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Should You Publish an Ezine?
If you've read much information on the Internet about marketing and how to be successful, you probably know that one of the first things the gurus tell you to do is start an ezine, or what in the offline world, would be called a client newsletter.

This sounds like good advice at first read. After all, what is an ezine but a client newsletter? And what benefits does a client newsletter afford but to increase sales, increase your customer base, keep your name in front of your customers and prospects, present a professional company image and position you as an expert in your field? This is what we're all looking for, so the progression seems logical.

But, at the risk of being flamed, I choose to differ.

Yes. You NEED a client newsletter—an ezine. You NEED the benefits it can provide your business. But, again, at the risk of offending ezine publishers everywhere, you don't need an ezine if you can't do it right.

I know I'm opening myself up for criticism here. You can say, what makes her such an expert? HER ezine isn't the best I've seen. And I'm sure you're right. I am certainly not the world's most eloquent writer and I certainly don't know all the ins and outs of Internet marketing—I'm learning daily, just like you. One thing I DO know is what a good newsletter consists of. And the majority of what I receive in my email box are not good newsletters. They are poor replications of inferior newsletters which become, in turn, pitiful examples of what a newsletter could be.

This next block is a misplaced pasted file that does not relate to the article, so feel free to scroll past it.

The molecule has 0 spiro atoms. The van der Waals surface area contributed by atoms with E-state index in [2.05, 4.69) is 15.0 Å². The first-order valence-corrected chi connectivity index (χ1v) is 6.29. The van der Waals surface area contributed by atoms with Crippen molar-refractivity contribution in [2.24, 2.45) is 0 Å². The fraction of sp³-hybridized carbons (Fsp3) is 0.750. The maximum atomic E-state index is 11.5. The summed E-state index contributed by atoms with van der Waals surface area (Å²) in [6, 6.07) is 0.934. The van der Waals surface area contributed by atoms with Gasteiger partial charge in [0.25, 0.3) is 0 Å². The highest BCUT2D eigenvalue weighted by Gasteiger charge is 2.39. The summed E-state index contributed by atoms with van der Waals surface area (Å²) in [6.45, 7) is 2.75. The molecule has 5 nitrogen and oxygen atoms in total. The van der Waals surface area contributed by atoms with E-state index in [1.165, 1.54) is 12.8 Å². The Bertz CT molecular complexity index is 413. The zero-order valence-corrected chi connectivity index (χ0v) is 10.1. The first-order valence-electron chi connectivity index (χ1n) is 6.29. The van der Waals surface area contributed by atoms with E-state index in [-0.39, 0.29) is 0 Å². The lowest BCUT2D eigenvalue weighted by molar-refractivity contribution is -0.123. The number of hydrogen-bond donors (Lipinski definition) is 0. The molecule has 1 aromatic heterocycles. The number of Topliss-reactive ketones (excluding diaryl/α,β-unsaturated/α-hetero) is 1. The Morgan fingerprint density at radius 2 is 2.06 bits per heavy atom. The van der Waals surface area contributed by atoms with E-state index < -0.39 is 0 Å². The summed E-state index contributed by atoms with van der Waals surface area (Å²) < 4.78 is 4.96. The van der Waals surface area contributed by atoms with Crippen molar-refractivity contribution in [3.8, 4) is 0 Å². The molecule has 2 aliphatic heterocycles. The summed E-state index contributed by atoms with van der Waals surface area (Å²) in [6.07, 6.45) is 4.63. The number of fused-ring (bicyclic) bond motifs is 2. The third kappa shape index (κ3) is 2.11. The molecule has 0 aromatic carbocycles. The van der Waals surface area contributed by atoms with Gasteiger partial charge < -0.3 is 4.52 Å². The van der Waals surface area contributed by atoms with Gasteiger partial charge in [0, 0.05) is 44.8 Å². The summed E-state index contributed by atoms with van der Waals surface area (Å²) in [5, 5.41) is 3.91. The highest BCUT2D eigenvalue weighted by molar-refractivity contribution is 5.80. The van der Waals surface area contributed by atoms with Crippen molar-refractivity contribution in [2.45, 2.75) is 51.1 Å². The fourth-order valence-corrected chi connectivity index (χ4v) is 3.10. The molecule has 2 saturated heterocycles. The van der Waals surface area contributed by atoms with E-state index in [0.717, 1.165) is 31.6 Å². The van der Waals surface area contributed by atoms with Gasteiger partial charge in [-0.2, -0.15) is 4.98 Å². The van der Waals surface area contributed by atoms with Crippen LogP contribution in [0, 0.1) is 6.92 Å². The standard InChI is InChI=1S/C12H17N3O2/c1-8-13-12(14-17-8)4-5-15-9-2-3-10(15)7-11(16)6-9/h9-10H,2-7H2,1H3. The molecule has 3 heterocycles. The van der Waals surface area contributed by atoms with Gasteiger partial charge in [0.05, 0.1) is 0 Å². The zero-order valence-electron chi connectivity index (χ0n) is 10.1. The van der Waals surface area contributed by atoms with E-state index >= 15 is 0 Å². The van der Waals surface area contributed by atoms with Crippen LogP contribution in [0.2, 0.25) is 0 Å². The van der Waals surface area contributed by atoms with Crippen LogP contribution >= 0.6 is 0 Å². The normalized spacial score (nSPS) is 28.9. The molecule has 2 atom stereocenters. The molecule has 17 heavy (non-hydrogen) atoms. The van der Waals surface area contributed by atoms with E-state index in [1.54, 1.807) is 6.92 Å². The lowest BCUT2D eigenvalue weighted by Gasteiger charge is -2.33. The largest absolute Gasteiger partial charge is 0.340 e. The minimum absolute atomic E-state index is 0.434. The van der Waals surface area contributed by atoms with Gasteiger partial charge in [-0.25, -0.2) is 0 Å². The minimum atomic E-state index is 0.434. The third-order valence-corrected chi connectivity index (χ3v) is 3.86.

Ask yourself "What is my purpose for producing an ezine?"

Probably something we've already increase sales, to increase your customer base, to keep your name in front of your customers and prospects, to present a professional company image, or to position you as an expert in your field. Right? Ultimately, to help you make more money.

Then consider this. If an ezine makes you look unprofessional, unlearned in your field, incapable of clear communication, and overall, presents a sloppy image of your company, how is it going to help you make more money? Would you buy from a salesman who showed up at your door in an unpressed suit, with uncombed hair, with his shoelaces untied and who handed you a torn brochure that had been dragged through a mud puddle? You may offer him a free lunch, but I don't think you'd buy anything from him. Is this really the image you want your customers and prospects to have of you and your company? I don't think so, Tim.

Yet every day I receive ezines that present this kind of image of their publishers. What do I do with them? I hit the delete button. I don't even read them. Do you? Would you listen to a one-hour presentation from that salesman who showed up looking like he'd been run over by a city bus? I wouldn't. I don't have the time, nor the inclination. If his appearance doesn't instill my confidence, immediately, I have no desire to listen to him stutter through a sixty minute sales presentation.

Maybe I'm picky. No, let me restate that. I AM picky. I expect something useful for my time, and especially for my very hard-earned money. I expect value. And I expect, not perfect packaging, but packaging that has been put together with some thought. Not thrown together on Sunday night for Monday morning distribution. (Ouch...that one reached my own toes.) But it's truly the way I feel.